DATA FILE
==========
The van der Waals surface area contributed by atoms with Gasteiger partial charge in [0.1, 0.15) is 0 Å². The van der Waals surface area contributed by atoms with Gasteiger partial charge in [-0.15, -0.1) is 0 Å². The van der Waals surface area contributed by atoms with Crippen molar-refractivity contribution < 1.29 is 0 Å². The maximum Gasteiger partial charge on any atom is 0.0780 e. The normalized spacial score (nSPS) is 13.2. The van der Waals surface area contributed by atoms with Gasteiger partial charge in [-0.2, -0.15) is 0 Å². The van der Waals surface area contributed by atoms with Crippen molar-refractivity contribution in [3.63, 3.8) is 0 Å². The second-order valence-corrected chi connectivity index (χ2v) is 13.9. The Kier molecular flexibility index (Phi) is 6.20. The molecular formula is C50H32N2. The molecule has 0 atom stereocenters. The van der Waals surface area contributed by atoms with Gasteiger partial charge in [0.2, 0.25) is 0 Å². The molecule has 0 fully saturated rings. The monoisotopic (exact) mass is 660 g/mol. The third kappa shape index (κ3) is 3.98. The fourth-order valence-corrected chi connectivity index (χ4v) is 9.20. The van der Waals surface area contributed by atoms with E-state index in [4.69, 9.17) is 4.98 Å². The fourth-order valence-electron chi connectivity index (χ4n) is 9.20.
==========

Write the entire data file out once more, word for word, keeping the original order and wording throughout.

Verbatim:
The van der Waals surface area contributed by atoms with Gasteiger partial charge in [0.1, 0.15) is 0 Å². The van der Waals surface area contributed by atoms with Gasteiger partial charge in [-0.15, -0.1) is 0 Å². The van der Waals surface area contributed by atoms with Crippen molar-refractivity contribution < 1.29 is 0 Å². The maximum Gasteiger partial charge on any atom is 0.0780 e. The normalized spacial score (nSPS) is 13.2. The van der Waals surface area contributed by atoms with Gasteiger partial charge in [-0.2, -0.15) is 0 Å². The van der Waals surface area contributed by atoms with Crippen molar-refractivity contribution in [3.63, 3.8) is 0 Å². The second-order valence-corrected chi connectivity index (χ2v) is 13.9. The Kier molecular flexibility index (Phi) is 6.20. The molecular formula is C50H32N2. The molecule has 0 atom stereocenters. The van der Waals surface area contributed by atoms with Gasteiger partial charge in [0.2, 0.25) is 0 Å². The molecule has 0 fully saturated rings. The monoisotopic (exact) mass is 660 g/mol. The third kappa shape index (κ3) is 3.98. The fourth-order valence-corrected chi connectivity index (χ4v) is 9.20. The van der Waals surface area contributed by atoms with E-state index in [4.69, 9.17) is 4.98 Å². The fourth-order valence-electron chi connectivity index (χ4n) is 9.20.